One of my uncles passed away yesterday at 97 years old. In my family he was always “Uncle Tommy,” Thomas C. Brady of Lowell, raised along the Concord River and longtime resident of Centralville. He was in the US Navy in WWII, serving in the Atlantic and Pacific on ships in the thick of combat. He worked for decades in the City of Lowell Department of Public Works. For recreation, he raised and raced pigeons, something that tied back to his youth in the Back Central neighborhood. In an interview with Fred Faust about a year ago (published on this blog), George Duncan, banker extraordinaire, recalled the neighborhood expertise around pigeon-keeping. As a kid, when visiting my cousins on Aiken Avenue across from Hovey Field, there were always pigeons landing and taking off in the back yard. My uncle had fought hard and worked hard his whole life, but this other side of him with the small birds always fascinated me. About 20 years ago, I wrote a memory poem in tribute to Uncle Tommy and his birds.—PM
Uncle Tommy, retired from Public Works, always had a coop out back.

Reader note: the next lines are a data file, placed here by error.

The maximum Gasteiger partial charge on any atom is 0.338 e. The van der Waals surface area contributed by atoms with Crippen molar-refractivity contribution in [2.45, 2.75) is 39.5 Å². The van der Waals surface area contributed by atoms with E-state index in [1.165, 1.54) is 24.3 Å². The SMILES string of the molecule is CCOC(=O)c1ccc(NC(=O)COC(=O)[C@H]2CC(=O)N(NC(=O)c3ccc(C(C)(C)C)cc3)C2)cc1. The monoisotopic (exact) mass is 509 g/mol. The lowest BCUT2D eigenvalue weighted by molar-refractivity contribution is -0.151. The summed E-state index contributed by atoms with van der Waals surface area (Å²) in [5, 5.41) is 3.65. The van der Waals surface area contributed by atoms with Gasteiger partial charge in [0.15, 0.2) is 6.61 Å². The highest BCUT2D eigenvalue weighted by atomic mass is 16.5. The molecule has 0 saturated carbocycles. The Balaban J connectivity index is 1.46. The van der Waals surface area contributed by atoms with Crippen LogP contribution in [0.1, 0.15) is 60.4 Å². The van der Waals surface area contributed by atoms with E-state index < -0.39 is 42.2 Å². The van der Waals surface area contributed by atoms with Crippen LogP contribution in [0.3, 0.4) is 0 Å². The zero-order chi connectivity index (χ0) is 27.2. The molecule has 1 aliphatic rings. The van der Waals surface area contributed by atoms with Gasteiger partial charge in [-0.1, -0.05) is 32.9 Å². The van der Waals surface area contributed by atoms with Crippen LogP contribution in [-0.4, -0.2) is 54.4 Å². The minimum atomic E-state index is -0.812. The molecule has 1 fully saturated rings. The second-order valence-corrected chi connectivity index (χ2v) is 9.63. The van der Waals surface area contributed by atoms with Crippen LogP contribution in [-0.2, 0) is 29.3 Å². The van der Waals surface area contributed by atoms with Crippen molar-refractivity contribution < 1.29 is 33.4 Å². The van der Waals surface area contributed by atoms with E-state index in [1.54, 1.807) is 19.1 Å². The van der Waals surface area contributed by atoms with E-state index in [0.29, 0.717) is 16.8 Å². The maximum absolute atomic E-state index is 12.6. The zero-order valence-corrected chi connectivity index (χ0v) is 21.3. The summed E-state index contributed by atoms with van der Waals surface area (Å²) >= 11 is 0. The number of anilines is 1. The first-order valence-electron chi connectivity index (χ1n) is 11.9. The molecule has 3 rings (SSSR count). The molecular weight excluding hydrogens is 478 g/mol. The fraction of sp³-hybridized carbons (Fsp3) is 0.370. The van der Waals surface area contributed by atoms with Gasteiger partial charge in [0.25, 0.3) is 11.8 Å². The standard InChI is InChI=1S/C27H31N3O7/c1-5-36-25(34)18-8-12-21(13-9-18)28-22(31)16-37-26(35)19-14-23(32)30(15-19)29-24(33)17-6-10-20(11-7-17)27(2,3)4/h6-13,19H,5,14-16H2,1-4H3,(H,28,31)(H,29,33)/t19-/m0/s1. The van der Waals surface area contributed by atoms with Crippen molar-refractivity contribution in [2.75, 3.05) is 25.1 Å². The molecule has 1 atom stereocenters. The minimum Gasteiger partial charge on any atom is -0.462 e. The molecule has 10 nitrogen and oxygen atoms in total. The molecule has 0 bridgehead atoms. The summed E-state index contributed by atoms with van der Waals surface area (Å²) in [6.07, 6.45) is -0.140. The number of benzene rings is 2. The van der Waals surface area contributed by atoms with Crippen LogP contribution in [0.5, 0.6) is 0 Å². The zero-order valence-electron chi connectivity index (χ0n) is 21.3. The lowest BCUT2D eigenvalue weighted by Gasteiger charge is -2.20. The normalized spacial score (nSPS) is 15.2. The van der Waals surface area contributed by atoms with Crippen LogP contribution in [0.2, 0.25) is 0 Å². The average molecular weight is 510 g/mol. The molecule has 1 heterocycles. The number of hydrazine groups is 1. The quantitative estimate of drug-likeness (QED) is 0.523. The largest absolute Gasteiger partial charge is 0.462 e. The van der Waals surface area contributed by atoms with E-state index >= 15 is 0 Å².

After a day of wrestling bulldozers, he’d tend his pigeons.
As a kid, I saw those pets more as flying beagles than gritty street “commies,”
our name for the gray common pigeons scuffling for popcorn downtown.
He once raised a special breed called “muff tumblers”—
the brownish tufty birds soared and somersaulted, then fell free,
before righting themselves and landing on the house roof.
He has more time to work his champions now—
reads up at night and circles the show dates.
Even kept at it after vandals savaged his birds.
Friends gave him young ones to start over.
He drives the boulevard upriver with a caged racer on the back seat.
I’ll have to ask my cousin what happened to the white one called the Holy Ghost.
—Paul Marion (c) 2006, from “What Is the City?”